read Anna Karenina and Faulkner.

I’ll bet you thought this little rant was close to being over.  No,
no, young soul.  There’s a whole other can of worms to open and this
is the one I feel really strongly about.  Subject: James Frey’s A
Million Little Peices.

So for those of you who don’t know James Frey wrote a book, which he
said was a memoir about his time in recovery for crack and alcohol
addiction.  Oprah slapped her snazzy sticker on it and it immediately
went to number 1 (who’s surprised???)  So it came out that this wasn’t
a memoir, but a work of fiction (apparently his publisher had said
that it would sell as a memoir but not a fictional novel).  Oprah then
had Mr. Frey back on the show where she proceeded to berate him for
duping the American public.

I’m just going to go ahead and assume that no one has read this book
(because I like to belive that you all have the good sense to never
pick up a book with the sticker of doom on it).  I’ll defend my
purchase of the book by saying that I bought it after the whole
debacle with James Frey going on her show and was curious (and I was
at an airport, which automatically hinders one’s judgement on
literature).  Plus, I’m a vindictive bitch and would have loved to see
the book skyrocket back to number one after Oprah yelled at him (it
may very well have, but I don’t have time to research that).

So I read the book.  And I must say it was one of the best fucking
books I’ve read in a long time.  It was funny, gross, heartbreaking,
hopeful, real, gritty, and, most importantly, it was well written.  In
fact it was one of the most well written books I’ve ever read.  I was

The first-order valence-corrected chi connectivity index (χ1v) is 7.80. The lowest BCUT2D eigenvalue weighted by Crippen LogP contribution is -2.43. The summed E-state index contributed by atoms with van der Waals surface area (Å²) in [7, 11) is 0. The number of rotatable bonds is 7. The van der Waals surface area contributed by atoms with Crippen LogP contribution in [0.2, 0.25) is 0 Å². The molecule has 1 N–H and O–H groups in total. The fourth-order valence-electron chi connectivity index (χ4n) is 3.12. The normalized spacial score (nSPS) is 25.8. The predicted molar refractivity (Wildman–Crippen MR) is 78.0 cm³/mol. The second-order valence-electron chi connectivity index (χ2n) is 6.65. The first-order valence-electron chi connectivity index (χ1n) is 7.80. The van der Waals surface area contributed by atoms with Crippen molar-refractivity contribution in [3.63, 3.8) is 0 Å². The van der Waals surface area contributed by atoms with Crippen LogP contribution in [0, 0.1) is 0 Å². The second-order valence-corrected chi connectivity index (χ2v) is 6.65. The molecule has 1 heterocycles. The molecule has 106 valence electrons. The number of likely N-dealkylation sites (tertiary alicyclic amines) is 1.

engaged the whole time and would often find myself sitting down to
read (usually backstage at the Dr. Phil show, trying to block his
annoying texas drawl out of my life) only to look up after a hundred
pages had gone by.  All in all it was a great book.

So here’s my question to Oprah:  Why the hell does it matter if it’s a
work of fiction or a memoir if it is well written and engaging?
Plenty of memoirs are totally crappy, and isn’t the point of fiction
to represent a reality that has never necessarily existed.  I mean, do
you really think that David Copperfield or Tristram Shandy actuall
lived and walked the earth?  No, they didn’t (though young David is a
semi-autobiograpical representation of Dickens’ young self).  Now I
ask you, did anyone yell at Dickens for saying that much of David
Copperfield was based on his young life?  No.  Did anyone really care?
 Absolutely not.

Furthermore, isn’t the purpose of good fiction to make you believe
that these people really exist and these things really happened to
them?  Umm, yes.  So it seems to me that Oprah is pissed because she
fell for it.  SO WHAT?  The guy wrote a great work of fiction, and you
believed that it really happened to him…THAT’S WHAT MAKES IT A GREAT
WORK OF FICTION.

So Oprah, get the fuck over it.  It’s a great book and should be
promoted.  And please, for the love of god, start putting more books
like that on your list.

Ok.  That’s the end.

Hope everyone is well.  I’m off to bed as I have to work at 10 am tomorrow.
Love you all,

Julia

P.S. I feel the slightest bit of animosity towards Oprah for making
Dr. Phil famous, but I tried to keep him out of this arguement because
that’s just fighting dirty.

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June 14, 2007 - Posted by | Books, Education, Oprah Winfrey, Politics